For many years, the identity of who recorded the Widener concert footage was unknown. Springsteen fans on the Internet speculated that the video was shot by Widener students with authorization from Springsteen's management.
As a Springsteen fan and director of public relations at Widener, I set out to solve the mystery. I solicited information on the Widener Magazine blog, but the request yielded nothing. While reading comments left by viewers of the video on YouTube, I stumbled across a response to a comment that led me to Michael Turner.
Turner said that he and Audet gave a copy of the reel-to-reel tape to a popular Philadelphia radio disc jockey, and they believe that's how it was distributed. Other than that, Turner and Audet made a handful of copies for friends and family with the advent of VHS video technology several years after the show.
Now anyone can access the video. Go to YouTube.com and search "Springsteen Widener" and be transported 38 years back in time to February 6, 1975—three months before the release of Born to Run. Through a haze of smoke, Audet's video camera focuses on a 25-year-old Springsteen belting out favorites from his first two albums, Greetings from Asbury Park, N.J. and The Wild, The Innocent, and the E-Street Shuffle. The grainy black-and-white image jumps, goes in and out of focus, and cheering concertgoers temporarily block the camera's view of the band.
As the concert progresses, you are there with Turner and Audet, moving closer to the stage as they move closer with the camera. You hear familiar tunes from Born to Run as they are heard by many for the first time—including the title track and the song "Wings for Wheels," which would become "Thunder Road" on the album. Comments left by viewers of the concert footage on YouTube treat it as a rare archaeological find. "This is the Holy Grail of Boss performances," writes one. "This is like finding an early version of the Gettysburg Address. Priceless!" says another.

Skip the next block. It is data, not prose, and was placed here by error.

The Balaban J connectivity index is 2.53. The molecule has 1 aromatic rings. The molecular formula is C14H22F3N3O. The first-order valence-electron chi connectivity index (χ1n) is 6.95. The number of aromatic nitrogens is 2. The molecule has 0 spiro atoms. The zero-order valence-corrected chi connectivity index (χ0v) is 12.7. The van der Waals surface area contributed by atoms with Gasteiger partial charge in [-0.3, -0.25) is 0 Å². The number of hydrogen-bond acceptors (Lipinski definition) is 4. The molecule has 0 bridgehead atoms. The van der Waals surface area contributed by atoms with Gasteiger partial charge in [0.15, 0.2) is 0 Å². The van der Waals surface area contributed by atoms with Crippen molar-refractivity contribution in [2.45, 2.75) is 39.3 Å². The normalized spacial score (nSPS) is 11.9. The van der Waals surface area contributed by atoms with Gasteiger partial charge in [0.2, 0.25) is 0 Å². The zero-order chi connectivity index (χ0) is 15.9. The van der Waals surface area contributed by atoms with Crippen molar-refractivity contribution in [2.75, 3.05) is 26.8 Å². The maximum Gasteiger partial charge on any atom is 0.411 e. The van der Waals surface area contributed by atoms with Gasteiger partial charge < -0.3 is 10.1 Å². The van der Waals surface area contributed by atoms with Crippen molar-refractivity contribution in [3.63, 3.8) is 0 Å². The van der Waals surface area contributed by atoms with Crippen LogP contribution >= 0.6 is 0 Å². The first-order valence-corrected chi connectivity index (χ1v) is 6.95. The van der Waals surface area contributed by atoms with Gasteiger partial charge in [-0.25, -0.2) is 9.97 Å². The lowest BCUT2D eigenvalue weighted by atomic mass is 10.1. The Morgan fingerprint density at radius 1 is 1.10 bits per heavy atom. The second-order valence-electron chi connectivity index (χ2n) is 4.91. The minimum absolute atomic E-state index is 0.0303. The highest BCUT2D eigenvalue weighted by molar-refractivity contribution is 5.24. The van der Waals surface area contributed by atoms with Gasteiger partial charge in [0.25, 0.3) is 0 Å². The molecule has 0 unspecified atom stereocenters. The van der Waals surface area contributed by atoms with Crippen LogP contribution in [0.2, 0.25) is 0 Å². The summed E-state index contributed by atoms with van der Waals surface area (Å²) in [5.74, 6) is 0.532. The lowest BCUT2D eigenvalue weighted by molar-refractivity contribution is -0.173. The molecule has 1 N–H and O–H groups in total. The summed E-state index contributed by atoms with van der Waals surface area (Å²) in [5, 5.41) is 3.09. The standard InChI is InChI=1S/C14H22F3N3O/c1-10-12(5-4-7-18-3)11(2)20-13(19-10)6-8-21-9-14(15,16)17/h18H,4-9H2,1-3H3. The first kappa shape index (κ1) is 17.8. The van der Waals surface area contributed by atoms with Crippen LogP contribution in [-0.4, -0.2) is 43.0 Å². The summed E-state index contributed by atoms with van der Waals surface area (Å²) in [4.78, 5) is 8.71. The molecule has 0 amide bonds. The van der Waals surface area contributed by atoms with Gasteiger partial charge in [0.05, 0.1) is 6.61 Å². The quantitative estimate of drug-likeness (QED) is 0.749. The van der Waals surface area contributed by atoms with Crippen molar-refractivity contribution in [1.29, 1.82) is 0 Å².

The rarity of the video is unmistakable according to Erik Flannigan, a national expert on digital media and the senior editor of Backstreets, the official Springsteen fan magazine. "When it surfaced, it was a revelation," Flannigan said of the Widener concert footage. "Nobody had ever seen any footage of Springsteen from this era unless they attended those shows in person. In 1975, it was almost unthinkable that someone would sneak a video camera into a concert. They were almost the first ones to do it."
When a documentary on Born to Run was released on the 30th anniversary of the album in 2005, Turner, as a devoted Springsteen fan, purchased a copy. Watching the documentary in his living room, he was blown away by what he saw. There, in all of its grainy, black-and white glory, was Turner and Audet's footage of the song Born to Run they shot at Widener. "I was flabbergasted," Turner said. "I had no knowledge that it would be on there."
Turner said he doesn't know if the original half-inch reel-to-reel exists anymore. Even if he could find it and the video was worth big money, Turner said it probably wouldn't be for sale. "I'm not sure I would take money for it. I would rather donate it to Springsteen or the Rock and Roll Hall of Fame." He paused for a moment and added, "But I would take a couple of front row tickets to a Springsteen concert for it."
Turner's and Audet's efforts to film the Springsteen show has allowed a younger generation of Springsteen fans, such as William Mikolajewski, a 2011 graduate of Widener's School of Engineering, to connect with the legendary shows here. "I was not in attendance at this concert as I was not born yet, but I couldn't help but respond to how amazing this show was," Mikolajewski said. "The set list has to be one of Bruce's best. A show with 'Rosalita,' 'Born to Run,' 'Spirit in the Night,' and a 'Wings for Wheels' rendition is to be remembered for the ages. As a younger Bruce fan who has attended Widener, this show will always hold special meaning to me, and remain a frequent play on my iPod."